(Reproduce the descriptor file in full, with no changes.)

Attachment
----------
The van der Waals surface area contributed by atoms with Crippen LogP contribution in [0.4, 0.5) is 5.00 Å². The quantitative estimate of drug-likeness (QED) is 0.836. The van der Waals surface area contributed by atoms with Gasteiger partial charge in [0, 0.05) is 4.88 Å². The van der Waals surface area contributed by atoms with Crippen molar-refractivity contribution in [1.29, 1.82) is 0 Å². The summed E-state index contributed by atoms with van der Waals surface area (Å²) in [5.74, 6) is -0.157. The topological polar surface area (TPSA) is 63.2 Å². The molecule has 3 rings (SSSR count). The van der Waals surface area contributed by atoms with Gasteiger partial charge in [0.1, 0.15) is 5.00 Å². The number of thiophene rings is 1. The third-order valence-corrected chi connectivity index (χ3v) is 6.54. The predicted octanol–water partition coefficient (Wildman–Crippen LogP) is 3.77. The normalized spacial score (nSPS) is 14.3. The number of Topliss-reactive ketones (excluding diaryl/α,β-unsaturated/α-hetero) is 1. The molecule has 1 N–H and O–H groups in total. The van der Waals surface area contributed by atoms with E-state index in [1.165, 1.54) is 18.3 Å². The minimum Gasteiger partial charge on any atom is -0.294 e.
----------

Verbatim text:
The van der Waals surface area contributed by atoms with Crippen LogP contribution in [0.4, 0.5) is 5.00 Å². The quantitative estimate of drug-likeness (QED) is 0.836. The van der Waals surface area contributed by atoms with Gasteiger partial charge in [0, 0.05) is 4.88 Å². The van der Waals surface area contributed by atoms with Crippen molar-refractivity contribution in [1.29, 1.82) is 0 Å². The summed E-state index contributed by atoms with van der Waals surface area (Å²) in [5.74, 6) is -0.157. The topological polar surface area (TPSA) is 63.2 Å². The molecule has 3 rings (SSSR count). The van der Waals surface area contributed by atoms with Gasteiger partial charge in [0.1, 0.15) is 5.00 Å². The number of thiophene rings is 1. The third-order valence-corrected chi connectivity index (χ3v) is 6.54. The predicted octanol–water partition coefficient (Wildman–Crippen LogP) is 3.77. The normalized spacial score (nSPS) is 14.3. The number of Topliss-reactive ketones (excluding diaryl/α,β-unsaturated/α-hetero) is 1. The molecule has 1 N–H and O–H groups in total. The van der Waals surface area contributed by atoms with E-state index in [1.165, 1.54) is 18.3 Å². The minimum Gasteiger partial charge on any atom is -0.294 e.